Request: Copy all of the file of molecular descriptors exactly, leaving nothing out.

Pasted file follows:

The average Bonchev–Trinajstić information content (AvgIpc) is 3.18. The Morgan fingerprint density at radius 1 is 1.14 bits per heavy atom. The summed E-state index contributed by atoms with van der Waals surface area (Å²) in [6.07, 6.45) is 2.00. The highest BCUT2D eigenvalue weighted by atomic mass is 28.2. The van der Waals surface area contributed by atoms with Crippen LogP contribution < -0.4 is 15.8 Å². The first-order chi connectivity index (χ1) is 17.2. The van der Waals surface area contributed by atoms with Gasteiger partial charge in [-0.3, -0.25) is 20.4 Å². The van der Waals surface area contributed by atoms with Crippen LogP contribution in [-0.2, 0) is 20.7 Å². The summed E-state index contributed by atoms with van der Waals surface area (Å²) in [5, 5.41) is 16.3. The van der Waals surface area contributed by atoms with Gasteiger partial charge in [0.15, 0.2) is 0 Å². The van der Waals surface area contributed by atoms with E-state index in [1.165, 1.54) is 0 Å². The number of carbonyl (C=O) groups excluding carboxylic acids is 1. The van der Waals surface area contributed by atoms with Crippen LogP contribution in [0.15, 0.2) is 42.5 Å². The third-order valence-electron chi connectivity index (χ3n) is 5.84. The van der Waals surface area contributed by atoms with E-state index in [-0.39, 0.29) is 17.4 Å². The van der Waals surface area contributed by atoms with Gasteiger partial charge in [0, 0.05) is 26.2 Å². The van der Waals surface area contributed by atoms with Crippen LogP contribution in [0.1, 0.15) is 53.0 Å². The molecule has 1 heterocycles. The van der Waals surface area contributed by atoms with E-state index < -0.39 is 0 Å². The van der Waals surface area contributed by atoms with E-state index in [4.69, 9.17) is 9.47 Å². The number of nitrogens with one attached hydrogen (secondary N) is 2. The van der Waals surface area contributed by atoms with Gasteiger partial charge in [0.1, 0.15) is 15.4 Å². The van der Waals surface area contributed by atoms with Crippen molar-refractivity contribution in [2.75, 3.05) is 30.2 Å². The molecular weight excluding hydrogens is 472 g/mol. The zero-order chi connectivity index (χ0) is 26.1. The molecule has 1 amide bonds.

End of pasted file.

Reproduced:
The average Bonchev–Trinajstić information content (AvgIpc) is 3.18. The Morgan fingerprint density at radius 1 is 1.14 bits per heavy atom. The summed E-state index contributed by atoms with van der Waals surface area (Å²) in [6.07, 6.45) is 2.00. The highest BCUT2D eigenvalue weighted by atomic mass is 28.2. The van der Waals surface area contributed by atoms with Crippen LogP contribution < -0.4 is 15.8 Å². The first-order chi connectivity index (χ1) is 17.2. The van der Waals surface area contributed by atoms with Gasteiger partial charge in [-0.3, -0.25) is 20.4 Å². The van der Waals surface area contributed by atoms with Crippen LogP contribution in [-0.2, 0) is 20.7 Å². The summed E-state index contributed by atoms with van der Waals surface area (Å²) in [5, 5.41) is 16.3. The van der Waals surface area contributed by atoms with Gasteiger partial charge in [0.15, 0.2) is 0 Å². The van der Waals surface area contributed by atoms with E-state index in [1.165, 1.54) is 0 Å². The number of carbonyl (C=O) groups excluding carboxylic acids is 1. The van der Waals surface area contributed by atoms with Crippen LogP contribution in [0.15, 0.2) is 42.5 Å². The third-order valence-electron chi connectivity index (χ3n) is 5.84. The van der Waals surface area contributed by atoms with E-state index in [-0.39, 0.29) is 17.4 Å². The van der Waals surface area contributed by atoms with Gasteiger partial charge in [0, 0.05) is 26.2 Å². The van der Waals surface area contributed by atoms with Crippen LogP contribution in [0.1, 0.15) is 53.0 Å². The molecule has 1 heterocycles. The van der Waals surface area contributed by atoms with E-state index < -0.39 is 0 Å². The van der Waals surface area contributed by atoms with E-state index in [4.69, 9.17) is 9.47 Å². The number of nitrogens with one attached hydrogen (secondary N) is 2. The van der Waals surface area contributed by atoms with Gasteiger partial charge in [0.1, 0.15) is 15.4 Å². The van der Waals surface area contributed by atoms with Crippen molar-refractivity contribution in [2.75, 3.05) is 30.2 Å². The molecular weight excluding hydrogens is 472 g/mol. The zero-order chi connectivity index (χ0) is 26.1. The molecule has 1 amide bonds.